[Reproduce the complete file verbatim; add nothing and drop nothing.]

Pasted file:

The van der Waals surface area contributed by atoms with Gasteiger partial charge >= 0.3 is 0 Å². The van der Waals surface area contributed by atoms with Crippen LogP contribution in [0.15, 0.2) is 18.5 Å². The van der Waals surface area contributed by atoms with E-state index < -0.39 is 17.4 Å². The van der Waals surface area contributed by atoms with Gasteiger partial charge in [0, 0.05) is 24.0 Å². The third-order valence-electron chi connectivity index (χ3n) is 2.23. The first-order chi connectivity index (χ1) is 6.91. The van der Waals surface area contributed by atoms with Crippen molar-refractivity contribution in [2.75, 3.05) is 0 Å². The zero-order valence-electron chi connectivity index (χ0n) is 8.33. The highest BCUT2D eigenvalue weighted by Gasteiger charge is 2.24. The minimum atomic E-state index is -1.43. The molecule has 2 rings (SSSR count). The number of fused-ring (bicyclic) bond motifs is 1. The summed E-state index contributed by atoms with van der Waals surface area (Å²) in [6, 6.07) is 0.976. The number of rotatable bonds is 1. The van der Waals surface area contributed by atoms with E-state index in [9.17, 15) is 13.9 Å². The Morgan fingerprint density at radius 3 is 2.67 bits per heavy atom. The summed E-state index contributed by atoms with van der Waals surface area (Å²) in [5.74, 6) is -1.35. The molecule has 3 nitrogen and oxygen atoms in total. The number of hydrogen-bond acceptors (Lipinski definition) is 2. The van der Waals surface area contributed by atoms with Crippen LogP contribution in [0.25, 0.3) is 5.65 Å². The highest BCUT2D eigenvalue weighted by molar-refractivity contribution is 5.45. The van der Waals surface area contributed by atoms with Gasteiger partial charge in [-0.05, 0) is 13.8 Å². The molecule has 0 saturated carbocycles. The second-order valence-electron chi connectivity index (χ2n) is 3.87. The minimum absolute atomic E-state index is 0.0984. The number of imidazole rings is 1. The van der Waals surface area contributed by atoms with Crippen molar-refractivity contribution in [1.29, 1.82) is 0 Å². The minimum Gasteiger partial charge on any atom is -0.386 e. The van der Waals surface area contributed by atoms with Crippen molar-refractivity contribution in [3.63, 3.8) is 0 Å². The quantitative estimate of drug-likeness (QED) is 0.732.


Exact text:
The van der Waals surface area contributed by atoms with Gasteiger partial charge >= 0.3 is 0 Å². The van der Waals surface area contributed by atoms with Crippen LogP contribution in [0.15, 0.2) is 18.5 Å². The van der Waals surface area contributed by atoms with E-state index < -0.39 is 17.4 Å². The van der Waals surface area contributed by atoms with Gasteiger partial charge in [0, 0.05) is 24.0 Å². The third-order valence-electron chi connectivity index (χ3n) is 2.23. The first-order chi connectivity index (χ1) is 6.91. The van der Waals surface area contributed by atoms with Crippen molar-refractivity contribution in [2.75, 3.05) is 0 Å². The zero-order valence-electron chi connectivity index (χ0n) is 8.33. The highest BCUT2D eigenvalue weighted by Gasteiger charge is 2.24. The minimum atomic E-state index is -1.43. The molecule has 2 rings (SSSR count). The number of fused-ring (bicyclic) bond motifs is 1. The summed E-state index contributed by atoms with van der Waals surface area (Å²) in [6, 6.07) is 0.976. The number of rotatable bonds is 1. The van der Waals surface area contributed by atoms with E-state index in [9.17, 15) is 13.9 Å². The Morgan fingerprint density at radius 3 is 2.67 bits per heavy atom. The summed E-state index contributed by atoms with van der Waals surface area (Å²) in [5.74, 6) is -1.35. The molecule has 3 nitrogen and oxygen atoms in total. The number of hydrogen-bond acceptors (Lipinski definition) is 2. The van der Waals surface area contributed by atoms with Crippen LogP contribution in [0.25, 0.3) is 5.65 Å². The highest BCUT2D eigenvalue weighted by molar-refractivity contribution is 5.45. The van der Waals surface area contributed by atoms with Gasteiger partial charge in [-0.05, 0) is 13.8 Å². The molecule has 0 saturated carbocycles. The second-order valence-electron chi connectivity index (χ2n) is 3.87. The minimum absolute atomic E-state index is 0.0984. The number of imidazole rings is 1. The van der Waals surface area contributed by atoms with Crippen molar-refractivity contribution in [1.29, 1.82) is 0 Å². The minimum Gasteiger partial charge on any atom is -0.386 e. The van der Waals surface area contributed by atoms with Crippen molar-refractivity contribution in [3.63, 3.8) is 0 Å². The quantitative estimate of drug-likeness (QED) is 0.732.